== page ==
CHEOPS is the European Space Agency’s latest space telescope. A Soyuz-Fregat rocket carried it into space from Europe’s Spaceport in Kourou, French Guiana, at 08:54:20 GMT on 18 December 2019. CHEOPS, which stands for CHaracterising ExoPlanet Satellite, is designed to study planets around other stars, known as exoplanets, in more detail than we presently can in order to determine which are like Earth and which are like Jupiter.


“We aim to measure the radii of hundreds of planets accurately enough to be able to tell with certainty whether or not they are predominantly rocky like Earth, or whether their solid surfaces are buried under deep icy, liquid or gaseous envelopes,” says Andrew Collier Cameron, University of St. Andrews, who is a CHEOPS science team member.

It is essentially a search for potentially habitable exoplanets and will allow scientists to place Earth and the other planets of our own Solar System into the bigger picture of planets throughout the nearby Galaxy. It could also help us understand how individual planets change as they age.

CHEOPS: ESA satellite mission to help us understand exoplanets launches © ESA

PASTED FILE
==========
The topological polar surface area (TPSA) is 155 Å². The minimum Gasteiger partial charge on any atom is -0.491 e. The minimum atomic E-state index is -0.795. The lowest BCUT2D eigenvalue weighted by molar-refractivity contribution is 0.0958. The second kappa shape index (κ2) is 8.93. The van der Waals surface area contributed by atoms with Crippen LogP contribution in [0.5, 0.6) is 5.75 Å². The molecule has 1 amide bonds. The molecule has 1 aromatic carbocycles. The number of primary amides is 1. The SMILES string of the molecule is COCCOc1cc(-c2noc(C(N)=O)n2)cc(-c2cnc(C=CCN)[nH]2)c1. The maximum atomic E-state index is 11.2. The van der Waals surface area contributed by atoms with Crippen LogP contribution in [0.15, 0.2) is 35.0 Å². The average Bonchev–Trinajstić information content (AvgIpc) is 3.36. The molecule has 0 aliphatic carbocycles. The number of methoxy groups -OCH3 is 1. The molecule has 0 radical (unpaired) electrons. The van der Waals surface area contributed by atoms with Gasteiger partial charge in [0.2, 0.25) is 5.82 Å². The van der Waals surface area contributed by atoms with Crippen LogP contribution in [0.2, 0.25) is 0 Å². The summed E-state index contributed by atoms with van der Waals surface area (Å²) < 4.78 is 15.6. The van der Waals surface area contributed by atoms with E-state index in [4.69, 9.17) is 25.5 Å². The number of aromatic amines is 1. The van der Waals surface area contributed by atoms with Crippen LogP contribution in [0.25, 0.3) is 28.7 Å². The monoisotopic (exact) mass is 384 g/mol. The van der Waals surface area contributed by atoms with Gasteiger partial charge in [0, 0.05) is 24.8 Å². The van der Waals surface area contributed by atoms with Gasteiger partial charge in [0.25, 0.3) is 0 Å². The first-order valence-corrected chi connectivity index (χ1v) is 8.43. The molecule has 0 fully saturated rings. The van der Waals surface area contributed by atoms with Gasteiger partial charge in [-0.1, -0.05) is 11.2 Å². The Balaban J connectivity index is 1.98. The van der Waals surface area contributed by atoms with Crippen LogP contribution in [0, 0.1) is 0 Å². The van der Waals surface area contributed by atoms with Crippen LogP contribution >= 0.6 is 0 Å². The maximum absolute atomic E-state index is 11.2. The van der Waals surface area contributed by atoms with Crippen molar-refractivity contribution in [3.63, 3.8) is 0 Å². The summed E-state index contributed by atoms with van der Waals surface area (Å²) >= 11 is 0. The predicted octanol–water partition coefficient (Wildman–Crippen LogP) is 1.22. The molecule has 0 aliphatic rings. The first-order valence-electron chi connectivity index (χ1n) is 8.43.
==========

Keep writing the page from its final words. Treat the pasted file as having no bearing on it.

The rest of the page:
Artist's impression of CHEOPS © ESA

What is the CHEOPS satellite?

As satellites go, CHEOPS is quite small. It is hexagonal spacecraft that measures 1.5m by 1.6m at its widest point, and houses a telescope with a 30cm mirror. Generating 60 watts of power through its solar panels, the satellite will study exoplanets by detecting the tiny drop in light they cause as they cross the fiery surfaces of their parent star from Earth’s point of view, a passage known as a transit.

For some planets, CHEOPS will be able to reveal details about their atmosphere including the presence of clouds. It may even be able to gain hints of the clouds’ composition. As well as studying already known planets to unprecedented levels of precision, the mission also has the capability to discover previously unknown exoplanets.

Read more about the search for exoplanets:

It will do this by measuring tiny variations in the timing of the transit of a known planet. These tiny variations could indicate that the known world is having its orbit distorted by the gravity of a previously unknown world.